Preferably, the sidewall region has cross-sectional dimensions that are smaller than corresponding cross-sectional dimensions of the base and shoulder regions. The sidewall region may include a pair of side surfaces adapted to enhance the gripability of the container. The sidewall region preferably includes a pair of pressure panels on opposed major surfaces of the container. These pressure panels have a peripheral region and a central region, where the central region is constructed to be more easily elastically deformed when subjected to squeezing pressure that is the peripheral region.

Proportions of the bottle may preferably be selected so that the bottle is accommodated by typical door shelving of a refrigerator. To that end, the cross-section of the container may be generally rectangular or generally octagonal, or generally polygonal. For example, the transverse cross-section of the shoulder region and base region of the bottle may be generally polygonal. The sides of the bottle need not meet at sharp corners and may include curved sides.

An invertable bottle according to the preferred embodiment is adapted for storage in both an upright position and an inverted position. Inverted storage positions are both useful and important for viscous materials which may not readily move from one end of the bottle to the other for dispensing purposes. To restrict product leakage from the bottle, the cap may also include a valve element covering the inner portion of the cap orifice.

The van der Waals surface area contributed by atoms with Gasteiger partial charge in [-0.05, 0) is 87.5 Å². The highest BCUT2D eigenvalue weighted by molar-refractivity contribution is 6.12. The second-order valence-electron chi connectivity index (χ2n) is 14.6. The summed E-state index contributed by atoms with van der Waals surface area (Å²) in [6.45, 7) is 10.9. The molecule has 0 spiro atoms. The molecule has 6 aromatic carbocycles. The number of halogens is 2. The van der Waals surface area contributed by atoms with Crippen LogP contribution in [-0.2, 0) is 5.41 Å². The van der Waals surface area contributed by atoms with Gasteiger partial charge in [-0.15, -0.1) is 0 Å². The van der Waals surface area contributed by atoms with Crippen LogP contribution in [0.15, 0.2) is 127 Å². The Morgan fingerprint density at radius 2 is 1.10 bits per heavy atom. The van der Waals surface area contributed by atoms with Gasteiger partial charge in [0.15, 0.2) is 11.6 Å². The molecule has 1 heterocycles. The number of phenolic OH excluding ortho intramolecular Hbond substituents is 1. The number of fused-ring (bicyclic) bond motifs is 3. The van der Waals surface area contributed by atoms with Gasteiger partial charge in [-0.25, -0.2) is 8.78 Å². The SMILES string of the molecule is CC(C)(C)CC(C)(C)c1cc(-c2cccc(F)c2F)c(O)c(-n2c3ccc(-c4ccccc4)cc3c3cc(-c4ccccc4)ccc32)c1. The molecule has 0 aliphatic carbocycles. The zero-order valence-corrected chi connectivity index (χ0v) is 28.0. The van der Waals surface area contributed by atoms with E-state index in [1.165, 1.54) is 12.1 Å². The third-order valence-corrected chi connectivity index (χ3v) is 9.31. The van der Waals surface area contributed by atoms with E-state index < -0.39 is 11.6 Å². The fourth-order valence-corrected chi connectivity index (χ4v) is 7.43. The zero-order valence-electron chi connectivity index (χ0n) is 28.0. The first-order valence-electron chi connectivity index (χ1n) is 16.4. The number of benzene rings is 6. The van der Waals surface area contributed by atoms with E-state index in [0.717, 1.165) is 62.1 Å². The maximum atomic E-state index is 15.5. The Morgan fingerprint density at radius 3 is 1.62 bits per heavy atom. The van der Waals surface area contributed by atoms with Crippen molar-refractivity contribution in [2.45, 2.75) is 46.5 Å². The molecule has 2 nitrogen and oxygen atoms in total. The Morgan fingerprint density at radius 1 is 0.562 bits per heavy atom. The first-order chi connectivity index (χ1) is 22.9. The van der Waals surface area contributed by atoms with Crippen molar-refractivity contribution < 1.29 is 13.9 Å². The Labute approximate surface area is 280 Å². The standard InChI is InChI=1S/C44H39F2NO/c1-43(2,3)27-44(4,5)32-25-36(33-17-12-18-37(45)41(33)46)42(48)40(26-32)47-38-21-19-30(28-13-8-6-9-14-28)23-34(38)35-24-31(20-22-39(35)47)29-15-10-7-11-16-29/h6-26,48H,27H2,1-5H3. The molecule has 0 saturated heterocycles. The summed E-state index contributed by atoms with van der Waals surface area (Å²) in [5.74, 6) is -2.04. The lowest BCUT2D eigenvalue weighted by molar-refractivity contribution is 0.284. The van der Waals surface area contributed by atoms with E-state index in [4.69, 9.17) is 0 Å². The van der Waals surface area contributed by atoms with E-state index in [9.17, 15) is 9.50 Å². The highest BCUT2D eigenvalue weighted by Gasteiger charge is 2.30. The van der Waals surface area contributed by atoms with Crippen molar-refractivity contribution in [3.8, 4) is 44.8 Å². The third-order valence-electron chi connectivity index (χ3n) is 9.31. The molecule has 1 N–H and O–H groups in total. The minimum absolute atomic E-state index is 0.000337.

BRIEF DESCRIPTION OF THE DRAWINGS

Many objects and advantages of the bottle according to this description will be apparent to those skilled in the art when this written specification is read in conjunction with the appended drawings wherein like reference numerals are applied to like elements, and wherein:

FIG. 1 is a perspective view of an invertable bottle according to the present invention;

FIG. 2 is a front elevational view of the invertable bottle of FIG. 1 with the cap opened;

FIG. 3 is a side elevational view of the invertable bottle of FIG. 2 with the cap opened;

FIG. 4 is a top view of the invertable bottle of FIG. 1 with the cap closed;

FIG. 5 is a cross-sectional view taken along the line 5-5 of FIG. 4, but where the cap is open;

FIG. 6 is a cross-sectional view taken along the line 6-6 of FIG. 4, but where the cap is open;

FIG. 7 is a cross-section view taken along the line 7-7 of FIG. 6; and

FIG. 8 is a bottom view of the container.

DETAILED DESCRIPTION OF THE PREFERRED EMBODIMENT

Turning now to FIG. 1, a preferred embodiment of a bottle 20 is shown. The bottle 20 is suitable for use in packaging and marketing products such as condiments. Typical condiments are mustard, relish, mayonnaise, salsa, tomato ketchup, and the like. Where a particular condiment is widely used, a large container may be desired. For purposes of this description, a large container means a container having a volumetric capacity ranging from 40 to 64 fluid ounces or more.

The bottle 20 preferably includes a container 22 to which a cap 24 may be attached. The cap 24 may be attached to the container 22 in any desired manner. Preferably, the cap 24 may be attached with a threaded connection so that the cap 24 can be removed for access to the contents of the container 22. Alternatively, however, the cap 24 may be connected to the container 22 using a snap-on connection, or any other suitable connecting arrangement.